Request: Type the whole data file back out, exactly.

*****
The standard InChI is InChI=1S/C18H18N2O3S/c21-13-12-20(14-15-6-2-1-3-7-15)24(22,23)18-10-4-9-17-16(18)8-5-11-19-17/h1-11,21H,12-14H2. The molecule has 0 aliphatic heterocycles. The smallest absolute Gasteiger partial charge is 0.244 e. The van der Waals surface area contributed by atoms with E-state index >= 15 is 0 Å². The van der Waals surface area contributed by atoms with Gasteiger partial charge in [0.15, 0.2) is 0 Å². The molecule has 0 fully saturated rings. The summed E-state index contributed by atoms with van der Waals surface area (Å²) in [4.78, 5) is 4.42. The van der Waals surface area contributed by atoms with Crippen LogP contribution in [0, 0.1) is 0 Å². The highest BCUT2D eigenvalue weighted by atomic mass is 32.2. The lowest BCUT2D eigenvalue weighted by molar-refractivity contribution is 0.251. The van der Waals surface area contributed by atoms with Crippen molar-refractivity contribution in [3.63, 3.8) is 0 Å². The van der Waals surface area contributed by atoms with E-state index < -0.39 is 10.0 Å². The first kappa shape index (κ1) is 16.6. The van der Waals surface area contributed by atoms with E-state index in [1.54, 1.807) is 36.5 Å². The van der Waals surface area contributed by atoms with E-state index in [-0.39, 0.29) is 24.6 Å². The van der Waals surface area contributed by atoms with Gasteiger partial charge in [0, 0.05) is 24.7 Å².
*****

The standard InChI is InChI=1S/C18H18N2O3S/c21-13-12-20(14-15-6-2-1-3-7-15)24(22,23)18-10-4-9-17-16(18)8-5-11-19-17/h1-11,21H,12-14H2. The molecule has 0 aliphatic heterocycles. The smallest absolute Gasteiger partial charge is 0.244 e. The van der Waals surface area contributed by atoms with E-state index >= 15 is 0 Å². The van der Waals surface area contributed by atoms with Gasteiger partial charge in [0.15, 0.2) is 0 Å². The molecule has 0 fully saturated rings. The summed E-state index contributed by atoms with van der Waals surface area (Å²) in [4.78, 5) is 4.42. The van der Waals surface area contributed by atoms with Crippen LogP contribution in [0, 0.1) is 0 Å². The highest BCUT2D eigenvalue weighted by atomic mass is 32.2. The lowest BCUT2D eigenvalue weighted by molar-refractivity contribution is 0.251. The van der Waals surface area contributed by atoms with Crippen molar-refractivity contribution in [3.63, 3.8) is 0 Å². The van der Waals surface area contributed by atoms with E-state index < -0.39 is 10.0 Å². The first kappa shape index (κ1) is 16.6. The van der Waals surface area contributed by atoms with E-state index in [1.54, 1.807) is 36.5 Å². The van der Waals surface area contributed by atoms with E-state index in [-0.39, 0.29) is 24.6 Å². The van der Waals surface area contributed by atoms with Gasteiger partial charge in [0, 0.05) is 24.7 Å².